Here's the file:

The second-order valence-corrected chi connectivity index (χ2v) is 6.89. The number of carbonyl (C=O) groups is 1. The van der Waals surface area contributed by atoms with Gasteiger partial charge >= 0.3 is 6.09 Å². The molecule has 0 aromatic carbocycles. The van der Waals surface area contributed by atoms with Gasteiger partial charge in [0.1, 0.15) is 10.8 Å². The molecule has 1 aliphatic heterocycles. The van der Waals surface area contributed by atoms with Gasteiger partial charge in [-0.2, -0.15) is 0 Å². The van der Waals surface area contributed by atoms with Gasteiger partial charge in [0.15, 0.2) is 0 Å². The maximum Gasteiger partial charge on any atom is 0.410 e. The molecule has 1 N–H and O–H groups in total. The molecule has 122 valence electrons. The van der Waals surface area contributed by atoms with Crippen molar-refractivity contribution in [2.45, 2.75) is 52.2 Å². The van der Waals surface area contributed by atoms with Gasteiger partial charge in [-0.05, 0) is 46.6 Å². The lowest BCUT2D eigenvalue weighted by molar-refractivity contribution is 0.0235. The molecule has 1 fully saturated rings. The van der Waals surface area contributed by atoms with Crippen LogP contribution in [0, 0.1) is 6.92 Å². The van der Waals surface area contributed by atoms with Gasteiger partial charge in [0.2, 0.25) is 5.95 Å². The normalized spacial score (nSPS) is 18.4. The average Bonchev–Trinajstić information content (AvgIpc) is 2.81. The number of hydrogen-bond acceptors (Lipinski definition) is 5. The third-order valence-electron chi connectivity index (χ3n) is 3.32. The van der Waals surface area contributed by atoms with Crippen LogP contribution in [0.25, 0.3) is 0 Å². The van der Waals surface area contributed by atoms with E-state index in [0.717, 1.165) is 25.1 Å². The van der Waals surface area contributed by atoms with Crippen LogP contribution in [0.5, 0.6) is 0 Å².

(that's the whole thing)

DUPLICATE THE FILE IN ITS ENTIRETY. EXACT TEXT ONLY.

The second-order valence-corrected chi connectivity index (χ2v) is 6.89. The number of carbonyl (C=O) groups is 1. The van der Waals surface area contributed by atoms with Gasteiger partial charge >= 0.3 is 6.09 Å². The molecule has 0 aromatic carbocycles. The van der Waals surface area contributed by atoms with Gasteiger partial charge in [0.1, 0.15) is 10.8 Å². The molecule has 1 aliphatic heterocycles. The van der Waals surface area contributed by atoms with Gasteiger partial charge in [-0.2, -0.15) is 0 Å². The van der Waals surface area contributed by atoms with Gasteiger partial charge in [0.15, 0.2) is 0 Å². The maximum Gasteiger partial charge on any atom is 0.410 e. The molecule has 1 N–H and O–H groups in total. The molecule has 122 valence electrons. The van der Waals surface area contributed by atoms with Crippen molar-refractivity contribution in [2.45, 2.75) is 52.2 Å². The van der Waals surface area contributed by atoms with Gasteiger partial charge in [-0.05, 0) is 46.6 Å². The lowest BCUT2D eigenvalue weighted by molar-refractivity contribution is 0.0235. The molecule has 1 fully saturated rings. The van der Waals surface area contributed by atoms with Crippen LogP contribution in [0, 0.1) is 6.92 Å². The van der Waals surface area contributed by atoms with Gasteiger partial charge in [0.2, 0.25) is 5.95 Å². The normalized spacial score (nSPS) is 18.4. The average Bonchev–Trinajstić information content (AvgIpc) is 2.81. The number of hydrogen-bond acceptors (Lipinski definition) is 5. The third-order valence-electron chi connectivity index (χ3n) is 3.32. The van der Waals surface area contributed by atoms with Crippen LogP contribution in [0.25, 0.3) is 0 Å². The van der Waals surface area contributed by atoms with E-state index in [0.717, 1.165) is 25.1 Å². The van der Waals surface area contributed by atoms with Crippen LogP contribution in [0.5, 0.6) is 0 Å².